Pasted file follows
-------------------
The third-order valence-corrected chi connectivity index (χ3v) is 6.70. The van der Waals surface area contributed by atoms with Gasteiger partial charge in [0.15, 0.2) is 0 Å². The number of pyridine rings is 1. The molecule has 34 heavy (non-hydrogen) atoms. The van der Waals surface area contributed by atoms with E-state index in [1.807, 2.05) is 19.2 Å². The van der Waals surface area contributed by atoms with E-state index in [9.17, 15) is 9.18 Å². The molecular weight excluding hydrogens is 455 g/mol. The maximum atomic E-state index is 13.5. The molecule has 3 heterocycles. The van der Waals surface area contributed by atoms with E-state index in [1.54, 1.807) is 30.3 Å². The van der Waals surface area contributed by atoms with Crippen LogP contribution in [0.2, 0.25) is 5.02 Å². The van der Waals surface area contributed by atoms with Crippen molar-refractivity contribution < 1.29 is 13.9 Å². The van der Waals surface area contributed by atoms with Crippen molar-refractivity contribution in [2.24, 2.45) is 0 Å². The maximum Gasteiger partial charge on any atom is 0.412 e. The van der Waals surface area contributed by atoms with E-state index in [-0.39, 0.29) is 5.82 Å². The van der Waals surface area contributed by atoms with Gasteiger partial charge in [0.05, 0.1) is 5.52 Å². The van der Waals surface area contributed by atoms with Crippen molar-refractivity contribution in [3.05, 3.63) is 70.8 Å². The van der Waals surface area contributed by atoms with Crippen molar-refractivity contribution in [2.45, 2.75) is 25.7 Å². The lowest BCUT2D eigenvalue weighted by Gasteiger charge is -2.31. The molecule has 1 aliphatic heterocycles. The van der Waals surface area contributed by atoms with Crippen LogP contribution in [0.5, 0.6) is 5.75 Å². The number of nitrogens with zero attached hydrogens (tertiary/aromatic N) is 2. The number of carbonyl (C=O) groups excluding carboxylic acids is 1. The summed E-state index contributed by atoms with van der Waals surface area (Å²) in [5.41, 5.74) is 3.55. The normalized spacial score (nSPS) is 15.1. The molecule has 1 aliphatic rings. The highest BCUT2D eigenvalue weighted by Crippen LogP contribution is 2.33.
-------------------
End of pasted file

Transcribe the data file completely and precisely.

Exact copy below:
The third-order valence-corrected chi connectivity index (χ3v) is 6.70. The van der Waals surface area contributed by atoms with Gasteiger partial charge in [0.15, 0.2) is 0 Å². The number of pyridine rings is 1. The molecule has 34 heavy (non-hydrogen) atoms. The van der Waals surface area contributed by atoms with E-state index in [1.807, 2.05) is 19.2 Å². The van der Waals surface area contributed by atoms with E-state index in [9.17, 15) is 9.18 Å². The molecular weight excluding hydrogens is 455 g/mol. The maximum atomic E-state index is 13.5. The molecule has 3 heterocycles. The van der Waals surface area contributed by atoms with E-state index in [1.54, 1.807) is 30.3 Å². The van der Waals surface area contributed by atoms with Crippen LogP contribution in [0.2, 0.25) is 5.02 Å². The van der Waals surface area contributed by atoms with Crippen molar-refractivity contribution < 1.29 is 13.9 Å². The van der Waals surface area contributed by atoms with Crippen molar-refractivity contribution in [2.24, 2.45) is 0 Å². The maximum Gasteiger partial charge on any atom is 0.412 e. The van der Waals surface area contributed by atoms with E-state index in [-0.39, 0.29) is 5.82 Å². The van der Waals surface area contributed by atoms with Gasteiger partial charge in [0.05, 0.1) is 5.52 Å². The van der Waals surface area contributed by atoms with Crippen molar-refractivity contribution in [3.05, 3.63) is 70.8 Å². The van der Waals surface area contributed by atoms with Crippen molar-refractivity contribution in [2.45, 2.75) is 25.7 Å². The lowest BCUT2D eigenvalue weighted by Gasteiger charge is -2.31. The molecule has 1 aliphatic heterocycles. The van der Waals surface area contributed by atoms with Crippen LogP contribution in [0.5, 0.6) is 5.75 Å². The number of nitrogens with zero attached hydrogens (tertiary/aromatic N) is 2. The number of carbonyl (C=O) groups excluding carboxylic acids is 1. The summed E-state index contributed by atoms with van der Waals surface area (Å²) in [5.41, 5.74) is 3.55. The normalized spacial score (nSPS) is 15.1. The molecule has 1 aliphatic rings. The highest BCUT2D eigenvalue weighted by Crippen LogP contribution is 2.33.